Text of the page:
127 – Sequestering carbon in agricultural soils
With the release of the Garnaut Report on climate change policy in Australia this week, there has been a lot of talk about the impact of any emissions trading scheme on agriculture. Here I argue that farmers are unlikely to benefit from one of the management options being discussed: carbon sequestration in soils.
Agriculture looks like it may be included in Australia’s emissions trading scheme, although probably not immediately, due in part to difficulties in reliably measuring emissions and levels of sequestration.
Its eventual inclusion is likely to affect agriculture adversely, particularly due to the need to pay for emissions from livestock. To moderate this impact, people have been looking at the potential benefits to agriculture from sequestration of carbon. This PD discusses one of the sequestration options that has had some attention: sequestration in agricultural soils.
Firstly, what is it?
Soil carbon sequestration is the process of transferring carbon dioxide from the atmosphere into the soil through crop residues and other organic solids, and in a form that is not immediately reemitted. This transfer or “sequestering” of carbon helps off-set emissions from fossil fuel combustion and other carbon-emitting activities while enhancing soil quality and long-term agronomic productivity. Soil carbon sequestration can be accomplished by management systems that add high amounts of biomass to the soil, cause minimal soil disturbance, conserve soil and water, improve soil structure, and enhance soil fauna activity. Continuous no-till crop production is a prime example.” (Sundermeier et al., undated),
Under an emissions trading scheme, farmers who increase their soil carbon above the existing level would, in principle, be able to sell emission permits to other emitters, or use them to offset their own emissions elsewhere on the farm. There has been some optimism about this prospect. For example, in relation to agriculture, Garnaut says, “The most significant opportunities may be in the area of improved carbon sequestration through better management of soil carbon.” (p. 355).
Unfortunately, in my judgment, payments for extra carbon sequestration in soils from changes in land management will result in little, if any, benefit to Australian farmers. There are several reasons for this.
1. It is difficult to increase the amount of carbon stored in most cropped soils in Australia, even with zero till and when large amounts of stubble are retained (Chan et al., 2003).
2. Soil sequestration is a once-off process. Once farmers change their management to increase soil carbon, it increases up to a new equilibrium level and then stops. After that, there are no net additions of carbon to the soil each year. This means that a properly designed emissions trading scheme would pay the farmers for their extra sequestration once, but only once. The carbon would not be a source of annual income. The annual financial benefit would be the value of the carbon sequestered times the interest rate, which means it is small relative to other economic drivers of farm management. The farmers would need to maintain their soil carbon at the new higher level in order to avoid having to pay for emissions permits.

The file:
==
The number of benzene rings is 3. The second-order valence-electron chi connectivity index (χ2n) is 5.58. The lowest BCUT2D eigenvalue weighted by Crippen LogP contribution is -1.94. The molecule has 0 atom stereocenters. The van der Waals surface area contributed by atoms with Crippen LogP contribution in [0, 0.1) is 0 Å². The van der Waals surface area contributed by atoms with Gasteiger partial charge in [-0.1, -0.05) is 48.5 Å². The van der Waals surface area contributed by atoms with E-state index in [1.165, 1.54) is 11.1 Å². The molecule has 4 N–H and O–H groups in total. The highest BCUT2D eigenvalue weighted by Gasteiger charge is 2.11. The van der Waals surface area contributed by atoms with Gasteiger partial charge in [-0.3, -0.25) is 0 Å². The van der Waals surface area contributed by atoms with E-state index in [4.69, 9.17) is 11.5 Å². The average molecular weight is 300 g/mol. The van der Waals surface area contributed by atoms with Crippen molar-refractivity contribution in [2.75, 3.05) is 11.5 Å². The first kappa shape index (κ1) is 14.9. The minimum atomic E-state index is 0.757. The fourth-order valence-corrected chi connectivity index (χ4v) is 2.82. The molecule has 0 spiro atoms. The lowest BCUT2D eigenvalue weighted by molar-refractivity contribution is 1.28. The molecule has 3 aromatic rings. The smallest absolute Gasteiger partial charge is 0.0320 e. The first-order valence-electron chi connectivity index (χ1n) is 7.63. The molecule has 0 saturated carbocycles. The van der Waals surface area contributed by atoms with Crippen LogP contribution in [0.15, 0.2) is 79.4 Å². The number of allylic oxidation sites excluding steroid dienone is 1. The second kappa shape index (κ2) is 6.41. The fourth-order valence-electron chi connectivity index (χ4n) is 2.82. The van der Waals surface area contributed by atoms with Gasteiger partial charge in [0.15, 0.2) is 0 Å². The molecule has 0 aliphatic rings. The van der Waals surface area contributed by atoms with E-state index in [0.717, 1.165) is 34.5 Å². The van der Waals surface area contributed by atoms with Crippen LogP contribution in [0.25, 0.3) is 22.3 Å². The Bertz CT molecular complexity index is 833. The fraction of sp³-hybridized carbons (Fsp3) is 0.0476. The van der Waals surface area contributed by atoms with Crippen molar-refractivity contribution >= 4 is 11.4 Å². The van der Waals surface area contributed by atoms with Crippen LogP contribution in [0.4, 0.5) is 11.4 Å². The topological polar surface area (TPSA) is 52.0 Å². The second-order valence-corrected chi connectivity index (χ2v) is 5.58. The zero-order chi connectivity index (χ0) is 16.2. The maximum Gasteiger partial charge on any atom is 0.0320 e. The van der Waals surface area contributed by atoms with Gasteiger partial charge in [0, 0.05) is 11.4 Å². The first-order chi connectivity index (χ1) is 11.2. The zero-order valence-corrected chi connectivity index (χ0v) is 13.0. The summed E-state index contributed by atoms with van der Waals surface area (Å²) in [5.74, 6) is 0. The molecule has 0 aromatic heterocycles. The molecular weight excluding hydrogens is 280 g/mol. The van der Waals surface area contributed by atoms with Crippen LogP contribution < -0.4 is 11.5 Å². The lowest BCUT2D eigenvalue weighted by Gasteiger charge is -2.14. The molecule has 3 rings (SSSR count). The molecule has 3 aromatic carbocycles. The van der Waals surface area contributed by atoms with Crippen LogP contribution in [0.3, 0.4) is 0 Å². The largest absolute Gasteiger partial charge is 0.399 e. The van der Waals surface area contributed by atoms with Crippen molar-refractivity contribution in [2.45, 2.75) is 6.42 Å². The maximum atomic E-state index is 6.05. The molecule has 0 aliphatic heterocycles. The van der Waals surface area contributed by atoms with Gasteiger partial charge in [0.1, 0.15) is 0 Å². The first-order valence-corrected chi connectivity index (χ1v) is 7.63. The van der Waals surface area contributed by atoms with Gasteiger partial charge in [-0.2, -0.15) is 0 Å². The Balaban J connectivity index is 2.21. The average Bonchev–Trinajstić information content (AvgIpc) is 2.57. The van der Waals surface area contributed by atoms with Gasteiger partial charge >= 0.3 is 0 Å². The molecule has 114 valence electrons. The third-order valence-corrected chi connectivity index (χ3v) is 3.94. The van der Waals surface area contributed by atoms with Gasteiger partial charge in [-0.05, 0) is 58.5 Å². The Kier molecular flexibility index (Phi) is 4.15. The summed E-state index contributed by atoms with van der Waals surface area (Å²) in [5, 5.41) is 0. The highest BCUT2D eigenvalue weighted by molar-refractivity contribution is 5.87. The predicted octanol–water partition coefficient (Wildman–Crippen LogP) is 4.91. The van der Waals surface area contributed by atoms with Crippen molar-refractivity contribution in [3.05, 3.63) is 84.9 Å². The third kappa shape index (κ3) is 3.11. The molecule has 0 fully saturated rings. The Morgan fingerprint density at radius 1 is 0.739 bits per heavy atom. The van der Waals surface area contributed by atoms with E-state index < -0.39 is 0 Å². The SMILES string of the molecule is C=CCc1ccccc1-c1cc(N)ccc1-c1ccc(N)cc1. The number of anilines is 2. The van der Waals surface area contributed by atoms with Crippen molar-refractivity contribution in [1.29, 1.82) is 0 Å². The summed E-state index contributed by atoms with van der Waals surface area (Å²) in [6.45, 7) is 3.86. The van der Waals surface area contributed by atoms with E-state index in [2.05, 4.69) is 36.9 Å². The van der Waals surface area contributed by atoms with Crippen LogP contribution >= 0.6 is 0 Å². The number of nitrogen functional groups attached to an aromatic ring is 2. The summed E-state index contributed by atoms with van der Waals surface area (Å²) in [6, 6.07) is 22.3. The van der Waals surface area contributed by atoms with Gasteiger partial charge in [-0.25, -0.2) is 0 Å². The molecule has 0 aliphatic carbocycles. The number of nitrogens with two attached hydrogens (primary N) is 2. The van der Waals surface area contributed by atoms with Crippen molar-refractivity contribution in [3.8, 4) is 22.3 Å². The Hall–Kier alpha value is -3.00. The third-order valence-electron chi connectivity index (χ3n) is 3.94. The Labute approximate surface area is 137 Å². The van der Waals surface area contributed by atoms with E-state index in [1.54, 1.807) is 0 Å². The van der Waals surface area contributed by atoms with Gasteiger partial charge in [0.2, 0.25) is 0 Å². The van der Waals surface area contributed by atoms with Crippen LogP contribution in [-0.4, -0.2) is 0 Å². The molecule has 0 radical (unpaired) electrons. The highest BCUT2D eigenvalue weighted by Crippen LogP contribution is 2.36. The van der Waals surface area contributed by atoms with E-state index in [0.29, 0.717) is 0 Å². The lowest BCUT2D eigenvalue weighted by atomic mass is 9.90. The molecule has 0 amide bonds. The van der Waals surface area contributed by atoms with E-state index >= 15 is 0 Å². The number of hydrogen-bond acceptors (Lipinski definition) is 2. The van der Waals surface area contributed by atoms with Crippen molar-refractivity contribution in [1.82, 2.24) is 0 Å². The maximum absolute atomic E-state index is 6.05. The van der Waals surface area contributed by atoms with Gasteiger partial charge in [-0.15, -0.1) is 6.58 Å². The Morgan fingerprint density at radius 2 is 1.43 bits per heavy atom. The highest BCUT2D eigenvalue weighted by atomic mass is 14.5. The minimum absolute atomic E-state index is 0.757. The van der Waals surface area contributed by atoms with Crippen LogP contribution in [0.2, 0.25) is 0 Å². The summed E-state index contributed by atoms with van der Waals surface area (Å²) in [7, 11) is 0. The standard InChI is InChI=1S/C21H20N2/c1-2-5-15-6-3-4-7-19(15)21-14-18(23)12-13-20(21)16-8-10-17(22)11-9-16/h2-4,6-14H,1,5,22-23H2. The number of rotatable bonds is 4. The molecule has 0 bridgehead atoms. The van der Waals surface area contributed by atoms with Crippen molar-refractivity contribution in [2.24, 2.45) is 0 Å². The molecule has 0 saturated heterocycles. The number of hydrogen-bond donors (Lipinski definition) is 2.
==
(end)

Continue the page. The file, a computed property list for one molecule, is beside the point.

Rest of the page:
3. It is difficult to measure the amount of carbon stored in soils. To do so in a convincing way would involve regular and ongoing costs, which would eat away at the modest once-off benefits.
4. John Passioura (2008) has pointed out a crucial and under-recognised problem: increasing humus in the soil (e.g. from reduced tillage) does tie up carbon, but it also ties up other valuable nutrients: nitrogen, phosphorus and sulphur (Williams and Donald, 1957; Passioura, 2008) which would otherwise be available to increase crop yields. He estimates that in Australian cropping conditions, the cost of replacing these nutrients using additional fertilizer would be sufficient to wipe out any benefits from carbon sequestration even if the CO2 price was as high as $80 per tonne. He acknowledges that the error margin around this estimate is large, but even so there is clearly likely to be little or no net benefit at the sort of CO2 price currently being discussed: $20 to $40 per tonne.
This combination of issues means that farmers who are looking for opportunities to benefit from climate change policy should probably look at other options.
Also note that I am not referring in this piece to the idea of storing carbon as biochar, only to attempts to increase soil carbon through changes in land-management. At this stage I am not for or against biochar.
David Pannell, The University of Western Australia
Chan, K.Y.; Heenan, D.P., and So, H.B. (2003). Sequestration of carbon and changes in soil quality under conservation tillage on light-textured soils in Australia: a review, Australian Journal of Experimental Agriculture 43(4): 325-344.
Passioura, J. (2008). The hidden costs of sequestering carbon in the soil, GRDC Groundcover.
Sundermeier, A., Reeder, R., Rattan Lal, R. (undated) Soil Carbon Sequestration—Fundamentals, http://en.wikipedia.org/wiki/Biochar.
Williams, C.H. and Donald, C.M. (1957). Changes in organic matter and Ph in a podzolic soil as influenced by subterranean clover and superphosphate. Australian Journal of Agricultural Research 8(2): 179-189 .